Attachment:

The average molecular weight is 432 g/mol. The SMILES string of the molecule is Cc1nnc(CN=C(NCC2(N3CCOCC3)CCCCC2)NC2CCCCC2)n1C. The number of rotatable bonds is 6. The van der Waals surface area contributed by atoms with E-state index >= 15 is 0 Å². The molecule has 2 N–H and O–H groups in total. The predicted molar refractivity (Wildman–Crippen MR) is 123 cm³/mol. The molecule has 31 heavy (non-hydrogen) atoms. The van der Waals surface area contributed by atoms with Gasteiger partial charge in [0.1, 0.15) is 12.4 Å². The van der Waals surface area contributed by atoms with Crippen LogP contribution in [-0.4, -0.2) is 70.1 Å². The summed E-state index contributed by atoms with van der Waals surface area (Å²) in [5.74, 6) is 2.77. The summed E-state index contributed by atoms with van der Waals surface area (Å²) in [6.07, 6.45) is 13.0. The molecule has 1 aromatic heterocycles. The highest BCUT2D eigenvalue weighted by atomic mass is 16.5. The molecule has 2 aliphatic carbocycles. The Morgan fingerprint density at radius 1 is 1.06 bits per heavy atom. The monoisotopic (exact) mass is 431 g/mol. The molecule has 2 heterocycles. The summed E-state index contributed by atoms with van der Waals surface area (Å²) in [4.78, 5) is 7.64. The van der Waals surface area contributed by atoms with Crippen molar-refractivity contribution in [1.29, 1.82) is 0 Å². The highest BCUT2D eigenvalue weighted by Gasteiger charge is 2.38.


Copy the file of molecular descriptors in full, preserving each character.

The average molecular weight is 432 g/mol. The SMILES string of the molecule is Cc1nnc(CN=C(NCC2(N3CCOCC3)CCCCC2)NC2CCCCC2)n1C. The number of rotatable bonds is 6. The van der Waals surface area contributed by atoms with E-state index >= 15 is 0 Å². The molecule has 2 N–H and O–H groups in total. The predicted molar refractivity (Wildman–Crippen MR) is 123 cm³/mol. The molecule has 31 heavy (non-hydrogen) atoms. The van der Waals surface area contributed by atoms with Gasteiger partial charge in [0.1, 0.15) is 12.4 Å². The van der Waals surface area contributed by atoms with Crippen LogP contribution in [-0.4, -0.2) is 70.1 Å². The summed E-state index contributed by atoms with van der Waals surface area (Å²) in [5.74, 6) is 2.77. The summed E-state index contributed by atoms with van der Waals surface area (Å²) in [6.07, 6.45) is 13.0. The molecule has 1 aromatic heterocycles. The highest BCUT2D eigenvalue weighted by atomic mass is 16.5. The molecule has 2 aliphatic carbocycles. The Morgan fingerprint density at radius 1 is 1.06 bits per heavy atom. The monoisotopic (exact) mass is 431 g/mol. The molecule has 2 heterocycles. The summed E-state index contributed by atoms with van der Waals surface area (Å²) in [4.78, 5) is 7.64. The van der Waals surface area contributed by atoms with Crippen molar-refractivity contribution in [1.29, 1.82) is 0 Å². The highest BCUT2D eigenvalue weighted by Gasteiger charge is 2.38.